Florence Nightingale's Influence In Nursing

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Florence Nightingale paved the way for nursing as a respected profession. Although her legacy is debated, indisputably without her, modern nursing would look significantly different. Nightingale felt a calling to serve mankind through the medical profession. Being part of the elite and wealthy social circle, her family did not support her decision. Their hesitance stemmed from the fact that in Victorian England nurses were known to be drunks and engage in immoral behavior (Cohen, 1984). Despite her family’s opposition Florence persevered and, at the age of 33, she finally became a nurse. Her career advanced rapidly, and she became a supervisor in her first few years. She had great interest in numbers and statistics, giving her a different …show more content…
There was widespread publicity of the effect her reforms in Crimea had on patient outcomes. The care and treatment of hospitalized patients was permanently reformed (Gill & Gill, 2005). Nightingale outlined “five essential components for optimal healing: pure air, pure water, efficient drainage, cleanliness and light” (Lee, Clark & Thompson, 2013, p. 245). These components are still relevant today and continue to break the chain of infection. Clean air and water notably decrease airborne and waterborne diseases. Efficient drainage is essentially important for the control of disease. Cleanliness, especially hand washing, is the number one way to prevent infection. Although lighting is a little more difficult to relate to infection, it can be related to health regarding falls or traffic accidents (Lee et al., 2013). Nightingale believed in the minimal use of hospitals because of the danger of nosocomial diseases. She believed in removing host susceptibility by making hospitals a last resort and making patient stays, when necessary, as short as possible (Mcdonald, 2003). Nightingale kept careful record of all of her recommendations, and they are still being utilized …show more content…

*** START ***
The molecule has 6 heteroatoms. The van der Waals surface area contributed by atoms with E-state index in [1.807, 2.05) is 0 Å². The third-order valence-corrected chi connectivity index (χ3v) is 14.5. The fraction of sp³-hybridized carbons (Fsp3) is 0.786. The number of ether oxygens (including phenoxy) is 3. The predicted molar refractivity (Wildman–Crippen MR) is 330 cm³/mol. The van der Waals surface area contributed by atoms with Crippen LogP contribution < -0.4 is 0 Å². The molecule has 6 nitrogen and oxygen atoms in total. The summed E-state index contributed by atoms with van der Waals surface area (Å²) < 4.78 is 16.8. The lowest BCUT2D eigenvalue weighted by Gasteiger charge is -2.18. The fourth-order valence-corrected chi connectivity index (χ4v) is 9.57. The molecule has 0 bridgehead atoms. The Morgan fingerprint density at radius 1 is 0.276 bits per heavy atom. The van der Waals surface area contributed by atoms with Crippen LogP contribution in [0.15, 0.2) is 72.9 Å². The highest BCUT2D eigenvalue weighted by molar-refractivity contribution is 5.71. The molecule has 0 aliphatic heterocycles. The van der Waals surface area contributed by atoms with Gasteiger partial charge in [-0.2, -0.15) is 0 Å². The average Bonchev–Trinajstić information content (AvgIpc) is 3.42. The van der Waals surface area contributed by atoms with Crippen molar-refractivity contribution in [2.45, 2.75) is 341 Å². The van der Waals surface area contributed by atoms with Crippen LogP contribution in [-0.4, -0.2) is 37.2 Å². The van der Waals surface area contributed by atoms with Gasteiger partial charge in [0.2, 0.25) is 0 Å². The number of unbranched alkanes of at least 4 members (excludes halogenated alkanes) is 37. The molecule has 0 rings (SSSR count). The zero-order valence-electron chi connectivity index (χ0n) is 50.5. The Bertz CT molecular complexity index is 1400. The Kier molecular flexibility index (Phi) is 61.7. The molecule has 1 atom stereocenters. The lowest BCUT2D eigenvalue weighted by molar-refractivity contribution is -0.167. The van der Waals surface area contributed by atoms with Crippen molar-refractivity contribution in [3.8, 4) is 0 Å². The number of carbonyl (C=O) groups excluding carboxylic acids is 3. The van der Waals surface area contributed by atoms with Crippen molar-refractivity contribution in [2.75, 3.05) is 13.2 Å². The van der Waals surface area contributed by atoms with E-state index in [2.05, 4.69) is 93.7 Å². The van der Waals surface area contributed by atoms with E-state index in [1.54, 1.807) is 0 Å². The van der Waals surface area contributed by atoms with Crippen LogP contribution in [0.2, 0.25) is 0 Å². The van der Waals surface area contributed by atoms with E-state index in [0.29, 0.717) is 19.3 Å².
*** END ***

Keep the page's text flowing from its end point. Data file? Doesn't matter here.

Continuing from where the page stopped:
She kept detailed records on everything she encountered, going beyond recording the patient’s name and ailment to documenting every possible detail about the patient (Winkelstein, 2009). She saw the value in collecting all sorts of health data, even proposing adding health questions on the census which was put into effect at a later time (Mcdonald, 1998). Although it was never put into general practice, Nightingale and other physicians saw the need for a uniform collection of data in hospitals and she created a tool to do so. The categories of data collected

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